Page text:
As an ARC Future Fellow (2013-16), my research now focuses on very diverse systems within the virosphere such as poxvirus-directed remodelling of host membranes; the recognition and invasion of target cells by the Hepatitis C virus; and the architecture of the replication machinery of Hendra virus. These have in common a lack of structural information hindering the establishment of a solid paradigm for these complex processes. To address ever more complex questions, I am also interested in the development of novel and hybrid methods in structural biology including X-ray microcrystallography, electron microscopy and NMR.
Whether these methods will be supplanted by the much-hyped free-electron lasers remains to be seen but I bet that, once again, viruses will be the ideal tools to establish and push the limits of structural biology... and I'll surely want to be around!
Crystal elegance reveals viral solutions
Associate Professor Fasseli Coulibaly has found beauty beneath the surface of the most brutal human diseases. His enchantment with the elegance of virus architecture has led to a pioneering study of crystallised insect virus proteins, which could provide the first vaccines to protect against complex diseases such as HIV.
Fasseli is using robust protein microcrystals, which originally occur in insect viruses, to develop a novel platform of viral vaccine delivery. The microcrystals could improve antigen delivery because they can carry the kind of complex vaccines required to fight pathogens such as HIV.
Fasseli says the microcrystals are also very stable, meaning they are well suited to developing countries where refrigeration is not guaranteed.
The research, funded by the Bill and Melinda Gates Foundation, is being undertaken in partnership with a Burnet Institute team led by Associate Professor Rosemary French.
It is based on Fasseli's 2007 breakthrough made at the University of Auckland with Peter Metcalf and Japanese collaborator Hajime Mori, which has been documented in Nature. He used X-ray crystallography to identify the structure of miniscule insect virus proteins for the first time. X-ray crystallography uses synchrotron light to analyse protein crystals in three dimensions.
X-ray crystallography is also a fundamental part of his research to better understand smallpox and hepatitis C viruses. The Australian synchrotron is essential to this work. Its intense X-ray light beams are already being used to reveal how smallpox virus protein crystals are assembled. This could potentially lead to smallpox antivirals.
'It is like switching on a light in a dark room,' Fasseli says. 'If you manage to crack the structure you can understand the virus strategies in their most intimate detail, which can ultimately lead to the development of new drugs.'
Unlike synthetically produced protein crystals, which can take years to develop, Fasseli's insect protein virus can spontaneously crystallise. This increases the protein's stability, making it ideal for use in developing countries - to which Fasseli has a personal connection.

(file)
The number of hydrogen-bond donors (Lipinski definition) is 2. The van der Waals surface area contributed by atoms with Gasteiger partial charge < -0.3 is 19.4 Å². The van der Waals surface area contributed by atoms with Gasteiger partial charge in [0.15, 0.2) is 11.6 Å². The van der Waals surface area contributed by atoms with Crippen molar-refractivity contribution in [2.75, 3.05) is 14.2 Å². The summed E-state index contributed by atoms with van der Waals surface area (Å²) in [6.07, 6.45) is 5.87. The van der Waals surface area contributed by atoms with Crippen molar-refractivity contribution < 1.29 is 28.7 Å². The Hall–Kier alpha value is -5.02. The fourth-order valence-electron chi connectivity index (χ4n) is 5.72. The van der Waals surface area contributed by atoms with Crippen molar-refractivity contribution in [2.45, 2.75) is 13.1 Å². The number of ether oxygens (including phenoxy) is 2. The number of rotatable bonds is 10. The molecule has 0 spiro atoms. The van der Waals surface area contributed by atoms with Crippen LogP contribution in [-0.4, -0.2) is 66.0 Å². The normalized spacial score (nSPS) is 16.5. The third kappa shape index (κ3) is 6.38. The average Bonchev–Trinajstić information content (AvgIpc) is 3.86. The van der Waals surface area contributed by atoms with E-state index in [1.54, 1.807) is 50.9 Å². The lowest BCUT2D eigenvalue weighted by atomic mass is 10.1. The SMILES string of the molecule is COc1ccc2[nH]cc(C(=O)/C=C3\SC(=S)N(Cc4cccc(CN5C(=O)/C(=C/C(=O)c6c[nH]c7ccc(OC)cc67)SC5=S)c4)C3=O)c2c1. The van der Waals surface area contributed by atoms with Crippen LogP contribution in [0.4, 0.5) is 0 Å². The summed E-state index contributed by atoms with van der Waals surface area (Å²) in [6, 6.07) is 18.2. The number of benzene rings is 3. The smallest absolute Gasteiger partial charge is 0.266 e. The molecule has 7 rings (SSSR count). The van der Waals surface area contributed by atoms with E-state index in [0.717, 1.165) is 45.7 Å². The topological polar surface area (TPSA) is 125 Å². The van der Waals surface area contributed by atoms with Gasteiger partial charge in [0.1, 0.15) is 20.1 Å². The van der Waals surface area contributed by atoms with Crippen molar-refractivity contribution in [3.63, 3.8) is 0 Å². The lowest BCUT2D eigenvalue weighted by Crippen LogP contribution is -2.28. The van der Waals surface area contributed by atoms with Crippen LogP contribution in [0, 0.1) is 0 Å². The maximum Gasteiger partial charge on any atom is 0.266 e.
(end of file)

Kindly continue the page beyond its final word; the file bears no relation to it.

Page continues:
'My father's family is from Mali in West Africa, so it is satisfying to do something that could have an impact there,' the French expatriate says.
Fasseli and his team are also developing crystals for a hepatitis C project with Dr Heidi Drummer's Burnet Institute laboratory, aimed at understanding how the virus invades host cells. This has implications for the design of new vaccines and antivirals.
Besides the potential health benefits that flow from his work, Fasseli says he is drawn to the simple elegance of this microscopic world.
'Viruses are very inventive at finding ways of going around cell defences, so this elegance in the viral processes is what I like,' he says. 'And as for the structural biology, what I really love is what we see. We reveal molecular structures for the first time, but the crystals themselves are beautiful. I love seeing them.'
Understanding how viruses assemble and interact with their cellular hosts not only helps fighting off viral pathogens but it also provides a powerful probe to analyse many fundamental processes in biology. The study of poxviruses has contributed to both of these aims. Poxviruses have been a paradigm in vaccination that culminated in the eradication of smallpox by the end of the 1970's. In addition, poxviruses have been model systems because of their complex infectious cycle and their remarkable ability to hijack and neutralize cellular defense mechanisms. In particular, the assembly of vaccinia has been extensively studied by electron microscopy of infected cells and, more recently, by tomography of infectious vaccinia virus particles. Building on this knowledge, our research aims at elucidating the molecular details of poxvirus assembly using X-ray crystallography.
Teaching in Biochemistry, Molecular Biology and Virology at the undergraduate and post-graduate level.
- Molecular Biology unit in the Biomedical Science course (coordinator)
- Biochemistry Honours course (lecturer)
- Molecular Virology (lecturer)
- Medicine (BMedSc); Nutrition (NUT); Radiology courses (RAD1011) (lecturer)
Mentor – Talented Students Program (also known as the Scholars Program)